News Video | Policy | GPs | Hospitals | Medical | Mental Health | Welfare | Search

 


How to reduce cancer death rates

How to reduce cancer death rates

Cancer was the leading cause of death in New Zealand in 2010, accounting for nearly a third of all deaths.

That’s an increase of nearly 13% between 2000 and 2010.

New Zealand Cancer Control Trust and Massey University are hosting a symposium this week to look at current and future priorities for cancer control.

Canadian scientist, clinician and president of the International Cancer Control Congress Association, Dr Simon Sutcliffe will give the key note speech.

He warns that New Zealand faces a cancer crisis unless it takes a more strategic approach to cancer control and prioritises where to spend its limited resources.

“…the better we get at treating communicable disease and the longer people live, the greater the chances of them developing a non-communicable disease like cancer at some point. That is the challenge for New Zealand today - to do more and better with the same proportional resources.”

A panel of MPs will discuss the challenges facing a more coordinated approach to cancer control and where best to put our resources.

MPs include Jo Goodhew (National), Annette King (Labour), Kevin Hague (Greens), Peter Dunne (United Future), Barbara Stewart (NZ First), Chris McKenzie (for Te Ururoa Flavell, Maori party), and Hone Harawira (Mana).

Linda Clark, lawyer and broadcaster will chair the MPs panel.

Date: Thursday 26 June 2014
Time: 8am - 3.30pm
Venue: Dominion Museum Building, Massey University, Wellington

Register to attend here. For more information go here.

ENDS

© Scoop Media

 
 
 
 
 
Culture Headlines | Health Headlines | Education Headlines

 
Scoop Review Of Books: Q&A: Prue Hyman On ‘Hopes Dashed?’

For Scoop Review of Books, Alison McCulloch interviewed Prue Hyman about her new book, part of the BWB Texts series, Hopes Dashed? The Economics of Gender Inequality More>>

Gordon Campbell: On Chuck Berry (And James Comey, And Bill English)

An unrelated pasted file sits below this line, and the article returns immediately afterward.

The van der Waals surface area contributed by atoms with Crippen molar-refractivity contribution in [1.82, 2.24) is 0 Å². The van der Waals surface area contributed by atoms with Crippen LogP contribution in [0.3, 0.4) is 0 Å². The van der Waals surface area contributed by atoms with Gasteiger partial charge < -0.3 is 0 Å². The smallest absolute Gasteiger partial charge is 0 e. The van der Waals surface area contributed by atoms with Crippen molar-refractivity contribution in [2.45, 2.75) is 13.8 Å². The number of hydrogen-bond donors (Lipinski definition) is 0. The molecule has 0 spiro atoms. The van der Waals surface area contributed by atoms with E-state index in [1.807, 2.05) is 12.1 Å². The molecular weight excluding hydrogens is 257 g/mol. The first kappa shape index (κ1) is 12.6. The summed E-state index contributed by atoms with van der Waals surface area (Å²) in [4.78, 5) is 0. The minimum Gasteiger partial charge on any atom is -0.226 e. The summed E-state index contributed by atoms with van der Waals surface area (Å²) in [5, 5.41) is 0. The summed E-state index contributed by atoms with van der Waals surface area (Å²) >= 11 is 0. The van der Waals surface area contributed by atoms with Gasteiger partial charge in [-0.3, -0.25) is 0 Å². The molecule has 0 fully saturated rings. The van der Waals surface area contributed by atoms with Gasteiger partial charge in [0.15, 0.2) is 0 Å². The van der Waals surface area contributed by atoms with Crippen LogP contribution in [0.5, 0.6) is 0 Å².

Back when many people were still treating rock’n’roll as a passing fad – was calypso going to be the new thing? – Chuck Berry knew that it had changed popular music forever. What is even more astonishing is that this 30-ish black r&b musician from a middle class family in St Louis could manage to recreate the world of white teenagers, at a time when the very notion of a “teenager” had just been invented. More>>

Howard Davis Review:
The Baroque Fusion Of L'arpeggiata

Named after a toccata by German composer Girolamo Kapsberger, L'Arpeggiata produces its unmistakable sonority mainly from the resonance of plucked strings, creating a tightly-woven acoustic texture that is both idiosyncratic and immediately identifiable. Director Christina Pluhar engenders this distinctive tonality associated with the ensemble she founded in 2000 by inviting musicians and vocalists from around the world to collaborate on specific projects illuminated by her musicological research. More>>

African Masks And Sculpture: Attic Discovery On Display At Expressions Whirinaki

Ranging from masks studded with nails and shards of glass to statues laden with magical metal, the works are from ethnic groups in nine countries ranging from Ivory Coast to the Democratic Republic of the Congo. More>>

Obituary: Andrew Little Remembers Murray Ball

“Murray mined a rich vein of New Zealand popular culture and exported it to the world. Wal and Dog and all the other Kiwi characters he crafted through Footrot Flats were hugely popular here and in Australia, Europe and North America." More>>

ALSO:

Organised Choas: NZ Fringe Festival 2017 Awards

Three more weeks of organised chaos have come to an end with the Wellington NZ Fringe Arts Festival Awards Ceremony as a chance to celebrate all our Fringe artists for their talent, ingenuity, and chutzpah! More>>

ALSO:

Wellington.Scoop: Wellington Writer Wins $US165,000 Literature Prize

Victoria University of Wellington staff member and alumna Ashleigh Young has won a prestigious Windham-Campbell Literature Prize worth USD$165,000 for her book of essays Can You Tolerate This? More>>

ALSO:

Scoop Review Of Books: We’re All Lab Rats

A couple of years ago, there were reports that Silicon Valley executives were sending their children to tech-free schools. It was a story that dripped of irony: geeks in the heart of techno-utopia rejecting their ideology when it came to their own kids. But the story didn’t catch on, and an awkward question lingered. Why were the engineers of the future desperate to part their gadgets from their children? More>>

  • CensusAtSchool - Most kids have no screen-time limits
  • Netsafe - Half of NZ high school students unsupervised online
  • Get More From Scoop

     
     

    LATEST HEADLINES

     
     
     
     
    Health
    Search Scoop  
     
     
    Powered by Vodafone
    NZ independent news